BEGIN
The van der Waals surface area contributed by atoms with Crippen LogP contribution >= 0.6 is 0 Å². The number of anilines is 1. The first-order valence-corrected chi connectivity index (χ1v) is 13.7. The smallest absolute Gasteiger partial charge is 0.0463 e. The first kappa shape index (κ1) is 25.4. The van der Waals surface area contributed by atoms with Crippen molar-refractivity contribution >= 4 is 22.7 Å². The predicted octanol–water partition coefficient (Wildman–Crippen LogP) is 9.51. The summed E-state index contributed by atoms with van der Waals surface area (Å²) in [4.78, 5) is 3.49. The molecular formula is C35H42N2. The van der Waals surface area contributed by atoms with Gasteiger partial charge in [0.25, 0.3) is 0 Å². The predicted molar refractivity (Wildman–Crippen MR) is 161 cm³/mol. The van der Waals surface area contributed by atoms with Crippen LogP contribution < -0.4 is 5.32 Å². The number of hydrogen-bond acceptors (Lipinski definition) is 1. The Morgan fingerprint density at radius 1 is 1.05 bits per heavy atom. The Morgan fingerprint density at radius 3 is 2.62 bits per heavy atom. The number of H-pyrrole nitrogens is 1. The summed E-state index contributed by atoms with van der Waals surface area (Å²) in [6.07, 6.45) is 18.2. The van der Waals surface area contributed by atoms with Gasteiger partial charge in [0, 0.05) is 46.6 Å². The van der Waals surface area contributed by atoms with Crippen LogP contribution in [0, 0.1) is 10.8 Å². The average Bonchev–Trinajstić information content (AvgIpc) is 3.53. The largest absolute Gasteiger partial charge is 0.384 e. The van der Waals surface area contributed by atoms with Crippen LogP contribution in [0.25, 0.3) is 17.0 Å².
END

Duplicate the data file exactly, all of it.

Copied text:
The van der Waals surface area contributed by atoms with Crippen LogP contribution >= 0.6 is 0 Å². The number of anilines is 1. The first-order valence-corrected chi connectivity index (χ1v) is 13.7. The smallest absolute Gasteiger partial charge is 0.0463 e. The first kappa shape index (κ1) is 25.4. The van der Waals surface area contributed by atoms with Crippen molar-refractivity contribution >= 4 is 22.7 Å². The predicted octanol–water partition coefficient (Wildman–Crippen LogP) is 9.51. The summed E-state index contributed by atoms with van der Waals surface area (Å²) in [4.78, 5) is 3.49. The molecular formula is C35H42N2. The van der Waals surface area contributed by atoms with Gasteiger partial charge in [0.25, 0.3) is 0 Å². The predicted molar refractivity (Wildman–Crippen MR) is 161 cm³/mol. The van der Waals surface area contributed by atoms with Crippen LogP contribution < -0.4 is 5.32 Å². The number of hydrogen-bond acceptors (Lipinski definition) is 1. The Morgan fingerprint density at radius 1 is 1.05 bits per heavy atom. The Morgan fingerprint density at radius 3 is 2.62 bits per heavy atom. The number of H-pyrrole nitrogens is 1. The summed E-state index contributed by atoms with van der Waals surface area (Å²) in [6.07, 6.45) is 18.2. The van der Waals surface area contributed by atoms with Gasteiger partial charge in [0, 0.05) is 46.6 Å². The van der Waals surface area contributed by atoms with Crippen LogP contribution in [0, 0.1) is 10.8 Å². The average Bonchev–Trinajstić information content (AvgIpc) is 3.53. The largest absolute Gasteiger partial charge is 0.384 e. The van der Waals surface area contributed by atoms with Crippen LogP contribution in [0.25, 0.3) is 17.0 Å².